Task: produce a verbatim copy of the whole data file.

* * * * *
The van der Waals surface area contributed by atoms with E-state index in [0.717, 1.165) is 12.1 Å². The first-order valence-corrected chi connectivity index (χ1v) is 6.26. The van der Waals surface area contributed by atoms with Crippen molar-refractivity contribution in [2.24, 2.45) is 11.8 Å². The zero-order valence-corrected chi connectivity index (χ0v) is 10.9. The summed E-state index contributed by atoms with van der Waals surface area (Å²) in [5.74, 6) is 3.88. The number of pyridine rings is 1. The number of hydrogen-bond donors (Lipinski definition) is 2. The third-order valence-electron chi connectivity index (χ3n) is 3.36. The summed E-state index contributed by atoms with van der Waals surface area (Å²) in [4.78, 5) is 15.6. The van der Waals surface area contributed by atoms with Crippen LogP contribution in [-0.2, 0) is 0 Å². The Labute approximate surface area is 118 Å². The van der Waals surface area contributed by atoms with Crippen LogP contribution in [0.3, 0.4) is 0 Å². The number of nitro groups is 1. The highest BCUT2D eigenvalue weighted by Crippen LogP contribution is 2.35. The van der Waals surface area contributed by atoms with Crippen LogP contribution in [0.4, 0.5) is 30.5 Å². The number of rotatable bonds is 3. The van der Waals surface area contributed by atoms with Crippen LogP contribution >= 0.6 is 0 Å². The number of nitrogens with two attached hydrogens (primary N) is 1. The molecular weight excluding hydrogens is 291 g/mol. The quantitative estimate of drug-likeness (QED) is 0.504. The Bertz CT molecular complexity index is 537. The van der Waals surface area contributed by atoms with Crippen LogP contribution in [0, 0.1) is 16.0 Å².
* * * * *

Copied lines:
The van der Waals surface area contributed by atoms with E-state index in [0.717, 1.165) is 12.1 Å². The first-order valence-corrected chi connectivity index (χ1v) is 6.26. The van der Waals surface area contributed by atoms with Crippen molar-refractivity contribution in [2.24, 2.45) is 11.8 Å². The zero-order valence-corrected chi connectivity index (χ0v) is 10.9. The summed E-state index contributed by atoms with van der Waals surface area (Å²) in [5.74, 6) is 3.88. The number of pyridine rings is 1. The number of hydrogen-bond donors (Lipinski definition) is 2. The third-order valence-electron chi connectivity index (χ3n) is 3.36. The summed E-state index contributed by atoms with van der Waals surface area (Å²) in [4.78, 5) is 15.6. The van der Waals surface area contributed by atoms with Crippen LogP contribution in [-0.2, 0) is 0 Å². The Labute approximate surface area is 118 Å². The van der Waals surface area contributed by atoms with Crippen LogP contribution in [0.3, 0.4) is 0 Å². The number of nitro groups is 1. The highest BCUT2D eigenvalue weighted by Crippen LogP contribution is 2.35. The van der Waals surface area contributed by atoms with Crippen LogP contribution in [0.4, 0.5) is 30.5 Å². The number of rotatable bonds is 3. The van der Waals surface area contributed by atoms with Crippen LogP contribution >= 0.6 is 0 Å². The number of nitrogens with two attached hydrogens (primary N) is 1. The molecular weight excluding hydrogens is 291 g/mol. The quantitative estimate of drug-likeness (QED) is 0.504. The Bertz CT molecular complexity index is 537. The van der Waals surface area contributed by atoms with Crippen LogP contribution in [0, 0.1) is 16.0 Å².